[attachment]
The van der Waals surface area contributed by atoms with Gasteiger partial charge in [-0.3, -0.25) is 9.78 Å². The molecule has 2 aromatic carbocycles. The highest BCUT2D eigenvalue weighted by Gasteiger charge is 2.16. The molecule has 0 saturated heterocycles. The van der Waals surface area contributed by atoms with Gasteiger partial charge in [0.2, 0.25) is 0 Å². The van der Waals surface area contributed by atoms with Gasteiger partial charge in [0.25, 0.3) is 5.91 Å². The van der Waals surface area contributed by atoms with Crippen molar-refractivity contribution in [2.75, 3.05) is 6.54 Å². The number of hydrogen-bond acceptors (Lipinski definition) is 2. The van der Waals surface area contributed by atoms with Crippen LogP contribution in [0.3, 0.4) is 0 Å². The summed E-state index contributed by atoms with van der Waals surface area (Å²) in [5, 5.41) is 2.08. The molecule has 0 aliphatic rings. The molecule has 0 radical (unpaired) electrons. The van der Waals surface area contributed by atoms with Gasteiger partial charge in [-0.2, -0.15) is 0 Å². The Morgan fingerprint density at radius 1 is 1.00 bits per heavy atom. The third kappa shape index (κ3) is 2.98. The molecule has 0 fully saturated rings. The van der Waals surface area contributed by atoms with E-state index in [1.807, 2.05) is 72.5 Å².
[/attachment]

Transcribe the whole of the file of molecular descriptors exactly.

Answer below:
The van der Waals surface area contributed by atoms with Gasteiger partial charge in [-0.3, -0.25) is 9.78 Å². The molecule has 2 aromatic carbocycles. The highest BCUT2D eigenvalue weighted by Gasteiger charge is 2.16. The molecule has 0 saturated heterocycles. The van der Waals surface area contributed by atoms with Gasteiger partial charge in [0.2, 0.25) is 0 Å². The van der Waals surface area contributed by atoms with Gasteiger partial charge in [0.25, 0.3) is 5.91 Å². The van der Waals surface area contributed by atoms with Crippen molar-refractivity contribution in [2.75, 3.05) is 6.54 Å². The number of hydrogen-bond acceptors (Lipinski definition) is 2. The van der Waals surface area contributed by atoms with Crippen LogP contribution in [0.3, 0.4) is 0 Å². The summed E-state index contributed by atoms with van der Waals surface area (Å²) in [5, 5.41) is 2.08. The molecule has 0 aliphatic rings. The molecule has 0 radical (unpaired) electrons. The van der Waals surface area contributed by atoms with Gasteiger partial charge in [-0.2, -0.15) is 0 Å². The Morgan fingerprint density at radius 1 is 1.00 bits per heavy atom. The third kappa shape index (κ3) is 2.98. The molecule has 0 fully saturated rings. The van der Waals surface area contributed by atoms with E-state index in [1.807, 2.05) is 72.5 Å².